Syncretism: A New Paradigm for Neural Networks


After one truly understands the idea of syncretism, the idea seems incredibly obvious. I suspect that dozens of people will claim -- falsely -- that they have already been exploiting the idea in their own unique adaptation schemes. Dozens of psychologists, biologists and AI people can claim -- quite accurately -- that they have been working with equivalent ideas for decades and decades; however, those ideas have yet to be translated into neural network designs which really capture the power of this approach.

To explain this idea in a practical way, I would like to start out with a kind of hypothetical thought experiment. Suppose that we were trying to build the most perfect possible real-time learning system for supervised learning, without any limits on computational cost or memory. Suppose that the system would be given a training pair, X(t) and Y(t), at each time t, which would then become totally inaccessible to the system after time t. What would such an ideal system look like?

The answer to this question is very straightforward. Using its infinite memory, the system would simply store each training pair, X(t) and Y(t), into its memory. Using its unlimited computing power, the system would then use batch learning to learn the map from X to Y. (If you want to add some ability to forget obsolete memories, I would argue that you still should use the same general structure, but should allow for time-lagged recurrent structures or networks instead of simple static networks; however, such possibilities go beyond supervised learning as such.) In short, the system would consist of two subsystems: (1) a dumb but complete memory; (2) a global learning system, which learns from the memory subsystem, in batch mode, rather than current experience.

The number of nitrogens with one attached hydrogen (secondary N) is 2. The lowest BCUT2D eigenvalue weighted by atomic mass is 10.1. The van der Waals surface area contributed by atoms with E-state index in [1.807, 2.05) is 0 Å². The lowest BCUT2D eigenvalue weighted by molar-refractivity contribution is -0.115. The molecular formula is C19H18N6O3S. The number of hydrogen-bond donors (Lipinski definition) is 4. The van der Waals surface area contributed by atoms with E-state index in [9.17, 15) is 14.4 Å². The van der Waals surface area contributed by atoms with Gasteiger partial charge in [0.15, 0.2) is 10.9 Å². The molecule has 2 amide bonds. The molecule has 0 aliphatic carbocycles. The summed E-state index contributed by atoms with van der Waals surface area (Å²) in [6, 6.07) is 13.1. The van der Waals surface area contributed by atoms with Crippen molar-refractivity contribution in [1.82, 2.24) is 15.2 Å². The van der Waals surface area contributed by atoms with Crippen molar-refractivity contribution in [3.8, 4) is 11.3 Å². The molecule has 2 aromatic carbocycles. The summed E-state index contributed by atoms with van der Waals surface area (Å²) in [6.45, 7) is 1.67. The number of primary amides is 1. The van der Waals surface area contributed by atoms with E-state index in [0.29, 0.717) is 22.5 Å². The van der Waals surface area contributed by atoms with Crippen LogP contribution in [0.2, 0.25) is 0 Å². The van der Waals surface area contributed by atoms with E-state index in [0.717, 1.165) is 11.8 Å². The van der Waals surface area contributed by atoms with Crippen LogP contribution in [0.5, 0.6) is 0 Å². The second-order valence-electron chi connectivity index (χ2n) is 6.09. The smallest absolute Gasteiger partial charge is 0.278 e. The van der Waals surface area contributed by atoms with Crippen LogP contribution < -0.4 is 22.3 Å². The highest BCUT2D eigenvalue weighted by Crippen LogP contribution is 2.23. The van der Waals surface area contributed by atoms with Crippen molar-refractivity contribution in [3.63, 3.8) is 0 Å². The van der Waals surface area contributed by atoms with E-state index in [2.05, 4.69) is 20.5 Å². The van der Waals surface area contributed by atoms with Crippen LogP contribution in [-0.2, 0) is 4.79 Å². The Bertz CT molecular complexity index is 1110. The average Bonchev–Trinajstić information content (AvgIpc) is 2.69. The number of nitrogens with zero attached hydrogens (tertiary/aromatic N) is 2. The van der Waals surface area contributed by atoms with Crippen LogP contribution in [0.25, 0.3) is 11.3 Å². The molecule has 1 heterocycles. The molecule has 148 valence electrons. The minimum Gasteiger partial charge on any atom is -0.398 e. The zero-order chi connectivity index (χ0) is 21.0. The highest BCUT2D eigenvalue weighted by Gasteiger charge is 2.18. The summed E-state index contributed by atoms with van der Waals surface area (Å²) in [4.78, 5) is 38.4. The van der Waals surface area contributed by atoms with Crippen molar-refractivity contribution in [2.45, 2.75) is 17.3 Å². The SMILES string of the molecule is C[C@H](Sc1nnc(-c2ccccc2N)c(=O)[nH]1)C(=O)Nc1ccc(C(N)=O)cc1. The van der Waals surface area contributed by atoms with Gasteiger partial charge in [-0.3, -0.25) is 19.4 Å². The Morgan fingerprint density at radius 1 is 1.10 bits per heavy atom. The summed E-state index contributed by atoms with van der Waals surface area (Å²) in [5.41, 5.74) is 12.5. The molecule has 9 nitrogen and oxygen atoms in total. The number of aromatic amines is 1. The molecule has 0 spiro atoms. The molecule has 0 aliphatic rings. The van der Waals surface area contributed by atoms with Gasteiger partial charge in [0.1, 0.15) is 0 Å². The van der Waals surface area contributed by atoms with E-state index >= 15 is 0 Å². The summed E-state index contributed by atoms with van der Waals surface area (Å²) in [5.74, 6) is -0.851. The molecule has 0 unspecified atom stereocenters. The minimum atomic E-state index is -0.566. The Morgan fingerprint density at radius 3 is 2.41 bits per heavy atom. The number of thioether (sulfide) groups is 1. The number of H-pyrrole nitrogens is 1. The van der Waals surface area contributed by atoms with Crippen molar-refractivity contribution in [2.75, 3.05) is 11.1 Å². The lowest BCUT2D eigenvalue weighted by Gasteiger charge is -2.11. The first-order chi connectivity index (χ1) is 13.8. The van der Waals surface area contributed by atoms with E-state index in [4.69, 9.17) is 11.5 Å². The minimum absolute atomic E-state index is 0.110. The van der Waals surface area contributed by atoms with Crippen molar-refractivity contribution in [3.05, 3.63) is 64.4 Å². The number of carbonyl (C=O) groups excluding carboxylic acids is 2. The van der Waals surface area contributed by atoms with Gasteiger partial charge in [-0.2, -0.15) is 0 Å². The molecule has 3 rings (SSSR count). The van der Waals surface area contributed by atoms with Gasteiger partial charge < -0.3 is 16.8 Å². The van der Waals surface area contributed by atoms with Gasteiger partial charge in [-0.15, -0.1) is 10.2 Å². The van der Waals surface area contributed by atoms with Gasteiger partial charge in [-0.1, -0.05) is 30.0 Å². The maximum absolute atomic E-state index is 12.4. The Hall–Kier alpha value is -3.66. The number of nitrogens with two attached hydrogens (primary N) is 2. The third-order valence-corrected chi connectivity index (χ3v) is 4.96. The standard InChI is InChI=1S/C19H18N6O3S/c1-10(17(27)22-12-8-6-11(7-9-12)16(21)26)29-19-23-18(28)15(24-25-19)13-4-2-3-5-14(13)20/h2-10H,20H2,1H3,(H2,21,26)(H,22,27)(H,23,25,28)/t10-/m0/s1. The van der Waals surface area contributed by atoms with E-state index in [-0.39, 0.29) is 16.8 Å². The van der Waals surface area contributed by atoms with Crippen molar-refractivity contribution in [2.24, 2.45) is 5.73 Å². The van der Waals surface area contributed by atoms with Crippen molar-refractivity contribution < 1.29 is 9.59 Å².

The ideal practical real-time learning system may simply be based on approximating this ideal real-time learning system. This is the idea of syncretism.

An obvious way to implement syncretism is to build a supervised learning system composed of two subnetworks. One network would be a dumb associative memory (perhaps with simple measures of confidence, like the radii used in radial basis functions). A second would be a global network, used for generalization and prediction. The global network would be adapted using weight-based adaptation, but the training pairs would come at some times from external reality, and at other times from the associative memory. Clearly, there are dozens of ways one might implement this kind of system; it is premature to recommend one or another.

Long ago, in [14], I proposed a somewhat more sophisticated arrangement, also based on syncretism. The idea was to make the output of the overall system equal to something like a weighted sum of the output of the associative memory and the output of the global subnetwork. The wight at any time would depend on the level of confidence expressed by the associative memory. Adaptation of the global subnetwork would depend on continually-updated evaluations of how far off the global network is for each memory prototype or cluster. The details of the design in [14] are far too specialized to be worth repeating here; however, they may have some suggestive value.

The design in [14] was motivated by an effort to translate certain ideas from Freud concerning the "ego" and the "id." Freud described the "id" as a primitive system, which predicts the future based on simple association. For example, when a young child is hit by a person wearing a blue shirt, he may end up fearing all people who wear blue shirts for years and years thereafter. Clearly, this example fits the kind of forecasting which "local networks" or "heteroassociative memories" perform. Freud argued that the "ego" -- which takes a long time to develop -- provides a more coherent, global model of cause-and-effect relations. He argued that people's actual expectations are determined by a combination of the ego and the id working together (as in [14]). He argued that the influence of a traumatic childhood memory could be reduced by reliving the memory, so that it could be assimilated into the ego; this corresponds to the idea of adapting the ego or global model in response to training examples presented by the id or associative memory. The design in [14] did make the influence of the id at any time depend on the degree of assimilation of the memory prototype, as in Freud's original idea.